Microbes consume dissolved oxygen (DO) when growing on wastewater pollutants. The rate at which the microbes consumer oxygen is the respiration rate. During periods of high loadings the respiration rates increases as the microbes become more active and cellular division rates increase.
OUR rates increase in response to higher soluble organic loadings (BOD5), faster microbial division (low F/M), and following upset conditions when microbes are moving back towards stable population - this is log phase growth.
Another facet of OUR testing includes a potential for a drop in respiration rates due to acute toxicity where previously respiring microbes are inactivated (killed). I have seen this with phenol, cyanide, and tall oil releases in industrial wastewater.
So any large change in OUR rates should be investigated. If you are changing MLSS concentrations, you should standardize the OUR by using the SOUR calculation (divide OUR by MLSS or MLVSS in grams).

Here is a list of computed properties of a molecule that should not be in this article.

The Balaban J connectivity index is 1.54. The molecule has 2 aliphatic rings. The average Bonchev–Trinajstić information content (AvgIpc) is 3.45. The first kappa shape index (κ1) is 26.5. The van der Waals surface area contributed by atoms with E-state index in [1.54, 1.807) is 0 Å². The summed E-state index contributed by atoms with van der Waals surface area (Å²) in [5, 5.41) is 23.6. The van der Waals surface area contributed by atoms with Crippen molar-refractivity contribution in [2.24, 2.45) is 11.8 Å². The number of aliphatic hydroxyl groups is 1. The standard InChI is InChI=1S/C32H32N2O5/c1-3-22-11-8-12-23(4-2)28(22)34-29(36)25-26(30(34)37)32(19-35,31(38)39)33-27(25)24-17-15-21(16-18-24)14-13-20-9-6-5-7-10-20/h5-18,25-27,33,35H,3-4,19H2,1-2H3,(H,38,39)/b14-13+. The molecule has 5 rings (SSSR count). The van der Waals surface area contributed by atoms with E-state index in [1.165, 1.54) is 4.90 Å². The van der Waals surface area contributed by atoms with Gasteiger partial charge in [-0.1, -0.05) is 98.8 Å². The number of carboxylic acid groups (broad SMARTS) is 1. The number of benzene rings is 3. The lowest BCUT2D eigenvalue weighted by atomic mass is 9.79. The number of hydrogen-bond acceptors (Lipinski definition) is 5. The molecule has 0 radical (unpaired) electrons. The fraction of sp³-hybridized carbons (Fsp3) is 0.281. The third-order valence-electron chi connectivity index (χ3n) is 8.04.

Here is a link to the OUR test protocol that I have used for the past 25 years.
Being both deadly in enclosed spaces and a nuisance at even low levels, hydrogen sulfide is among the most problematic of compounds in wastewater treatment. Instead of covering the whole geochemical sulfur cycle, I want to look into the wastewater specific cycle that converts benign sulfates and sulfur into the problematic reduced sulfide species. Instead of graphics, I want to detail each form of sulfur found in wastewater.